– He supports ethnographic research, despite bridling at the name: ‘I call it the best way to create value. If you want to understand how a lion hunts don’t go to the zoo. Go to the jungle.’

– Jim Stengel has been critical of accountability in advertising. ‘This is a $450bn global industry and we are making decisions with less data and discipline than we apply to a $100,000 decisions in other aspects of our business.’

– The Apollo System, proposed in September 2004 by Arbitron and ACNielsen, would equip 70,000 people with a device to record their exposure to all marketing communications and link it to buyer behavior. The system is budgeted to cost $100m; as yet, only P&G has agreed to invest in it.

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Jim on September 30th, 2007 said

When do you think that the next big brand icon will truly deliver on renewable and sustainable green effort and hit the consumers on a much deeper level than the topical promotional levels…..and move ahead in a trajectory that is similar to a Microsoft or Google?

Craig on October 04th, 2007 said

I’ve been watching the green movement for some time and think that there needs to be a combination of two things. First, the benefits of being “green” have to be available in the short run. Green as a concept yields very little reward to people in the present. It’s inherently a trade of: “makes me feel good now to know that I’m doing something good for the planet later.” Behavior is tough to modify when there’s no current benefit – you’re to some degree relying on altruistic-like behavior. So there’s very little benefit in the brand promise related to things “green.”

Compare this with “Organic” for a moment where you do get a perceived current benefit – less chemicals ingested, children’s health etc. So in the first step, a belief needs to be fostered to reward being green now. Like, let’s get a certification system for things that are green and put together a state sales tax rebate program for buying “certified green” products. This could give current value of the green concept.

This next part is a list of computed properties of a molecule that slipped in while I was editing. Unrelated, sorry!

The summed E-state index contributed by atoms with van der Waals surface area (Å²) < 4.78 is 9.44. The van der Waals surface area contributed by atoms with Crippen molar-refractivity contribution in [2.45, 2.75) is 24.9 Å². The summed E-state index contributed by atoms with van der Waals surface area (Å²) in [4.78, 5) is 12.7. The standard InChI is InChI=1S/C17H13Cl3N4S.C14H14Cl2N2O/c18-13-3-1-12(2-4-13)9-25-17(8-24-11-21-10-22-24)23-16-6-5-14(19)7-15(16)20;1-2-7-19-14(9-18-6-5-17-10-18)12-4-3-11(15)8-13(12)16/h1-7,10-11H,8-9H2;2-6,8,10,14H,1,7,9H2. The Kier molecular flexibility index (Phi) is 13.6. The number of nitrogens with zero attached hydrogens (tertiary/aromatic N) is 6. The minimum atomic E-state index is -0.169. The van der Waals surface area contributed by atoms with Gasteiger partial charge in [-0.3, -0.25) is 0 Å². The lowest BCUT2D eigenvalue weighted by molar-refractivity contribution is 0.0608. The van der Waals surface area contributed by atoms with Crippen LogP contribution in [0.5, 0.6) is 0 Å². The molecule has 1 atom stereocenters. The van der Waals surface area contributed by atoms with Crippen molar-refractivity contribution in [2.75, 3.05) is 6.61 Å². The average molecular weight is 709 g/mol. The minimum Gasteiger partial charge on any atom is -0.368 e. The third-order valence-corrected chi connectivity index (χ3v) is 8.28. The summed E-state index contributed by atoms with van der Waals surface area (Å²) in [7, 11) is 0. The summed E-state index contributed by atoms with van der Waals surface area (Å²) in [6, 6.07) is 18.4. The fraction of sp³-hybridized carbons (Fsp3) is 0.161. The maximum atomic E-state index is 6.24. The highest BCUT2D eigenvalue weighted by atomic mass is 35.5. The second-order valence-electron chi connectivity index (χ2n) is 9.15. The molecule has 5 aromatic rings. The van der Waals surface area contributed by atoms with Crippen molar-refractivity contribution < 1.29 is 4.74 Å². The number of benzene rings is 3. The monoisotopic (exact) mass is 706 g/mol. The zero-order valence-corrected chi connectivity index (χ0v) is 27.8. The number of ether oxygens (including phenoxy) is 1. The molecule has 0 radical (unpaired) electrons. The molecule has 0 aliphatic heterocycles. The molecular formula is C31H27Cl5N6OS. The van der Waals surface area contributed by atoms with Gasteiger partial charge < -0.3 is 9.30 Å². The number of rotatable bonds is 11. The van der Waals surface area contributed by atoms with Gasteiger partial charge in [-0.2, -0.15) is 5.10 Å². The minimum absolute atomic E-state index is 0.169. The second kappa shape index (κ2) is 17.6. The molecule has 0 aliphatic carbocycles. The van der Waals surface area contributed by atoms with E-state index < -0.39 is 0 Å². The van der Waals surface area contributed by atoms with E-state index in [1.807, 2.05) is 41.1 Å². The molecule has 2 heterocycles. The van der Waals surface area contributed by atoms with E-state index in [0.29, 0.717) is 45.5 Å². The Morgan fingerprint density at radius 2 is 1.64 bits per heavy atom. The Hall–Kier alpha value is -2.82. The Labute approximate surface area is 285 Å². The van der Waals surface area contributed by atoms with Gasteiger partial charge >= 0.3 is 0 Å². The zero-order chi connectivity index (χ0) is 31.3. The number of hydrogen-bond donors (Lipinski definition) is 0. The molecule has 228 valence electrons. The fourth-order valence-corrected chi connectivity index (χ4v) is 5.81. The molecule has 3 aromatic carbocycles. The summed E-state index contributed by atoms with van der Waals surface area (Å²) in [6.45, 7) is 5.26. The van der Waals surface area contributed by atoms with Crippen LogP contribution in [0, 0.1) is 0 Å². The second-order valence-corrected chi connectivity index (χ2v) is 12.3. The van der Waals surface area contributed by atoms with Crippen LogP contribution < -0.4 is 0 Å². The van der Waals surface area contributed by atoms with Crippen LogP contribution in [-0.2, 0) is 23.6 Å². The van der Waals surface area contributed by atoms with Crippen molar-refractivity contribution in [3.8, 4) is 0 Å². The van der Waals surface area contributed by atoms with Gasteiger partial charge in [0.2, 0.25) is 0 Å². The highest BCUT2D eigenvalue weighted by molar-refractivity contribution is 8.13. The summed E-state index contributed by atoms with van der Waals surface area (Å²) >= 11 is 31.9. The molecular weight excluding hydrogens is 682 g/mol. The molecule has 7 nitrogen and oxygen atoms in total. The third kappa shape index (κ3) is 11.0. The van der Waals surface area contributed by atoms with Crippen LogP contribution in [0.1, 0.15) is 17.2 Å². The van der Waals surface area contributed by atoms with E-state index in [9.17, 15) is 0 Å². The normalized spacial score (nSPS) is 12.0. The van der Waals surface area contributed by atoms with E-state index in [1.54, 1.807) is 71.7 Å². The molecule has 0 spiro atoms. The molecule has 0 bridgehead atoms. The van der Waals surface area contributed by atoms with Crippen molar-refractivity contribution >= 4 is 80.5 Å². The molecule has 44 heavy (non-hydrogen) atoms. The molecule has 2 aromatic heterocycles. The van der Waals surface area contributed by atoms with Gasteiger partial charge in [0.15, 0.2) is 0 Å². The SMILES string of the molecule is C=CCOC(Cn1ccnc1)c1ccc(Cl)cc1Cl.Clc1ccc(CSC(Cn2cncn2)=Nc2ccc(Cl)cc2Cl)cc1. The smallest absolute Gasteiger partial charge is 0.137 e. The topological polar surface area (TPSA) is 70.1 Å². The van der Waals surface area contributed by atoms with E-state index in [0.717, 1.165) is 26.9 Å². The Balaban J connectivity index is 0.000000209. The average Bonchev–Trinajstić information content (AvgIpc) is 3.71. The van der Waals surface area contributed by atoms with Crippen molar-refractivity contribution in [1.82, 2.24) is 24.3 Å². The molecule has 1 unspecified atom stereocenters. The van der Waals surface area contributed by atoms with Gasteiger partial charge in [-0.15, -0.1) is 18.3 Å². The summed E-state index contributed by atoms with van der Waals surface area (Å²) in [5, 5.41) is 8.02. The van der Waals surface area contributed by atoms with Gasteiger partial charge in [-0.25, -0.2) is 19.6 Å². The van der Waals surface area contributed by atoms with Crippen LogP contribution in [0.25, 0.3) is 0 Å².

Second, marketers need to shift their attention from “It’s green! Buy it!” to “It’s a fantastic shirt and its green.” That statement could likely cause much debate, but here’s my take on it:

In my opinion, most people don’t perceive “being green” as a need, anymore than they perceive being charitable as a need. In some, its a want, and true, there will be a small subset of customers where it’s a need, but it will be a small population. So ultimately, the rest need to be influenced to buy. I think its rare that someone thinks “I need to go shopping, I don’t have enough green products in my house.” I believe they think “I need some new Tshirts or clothes or papertowels and need to go to the store.” Once there, a portion will buy green products, but unless the products work and function at the same level as non green products, they are in danger of not being repeat customers. So I think the products need to be comparable to non-green products, and marketers need to prove that they are comparable, but then as the final throw the customer over the edge, stroke – “and its green.” I draw a comparison here with “Fat Free” or “Healthy for you!” type food tags. The aisles are littered with those type of lines, but at the end of the day, mainstream consumers don’t want the food unless it tastes like the craving they have at the moment. There are a growing number of offerings that emphasize what they are first, and as a secondary characteristic denote the health benefits.

I look forward to feedback on this, which turned out a little longer than I had expected.

Jonathan Pietra on October 14th, 2007 said

I think The Coca-Cola Company is the best marketing company in the world. They managed to create the most popular brand in the world and they also have their own way of marketing


  1. Anonymous - October 6, 2007

    Marketing Excellence Formula

    Can you name the best marketing company in the world? What makes them the leader revealed.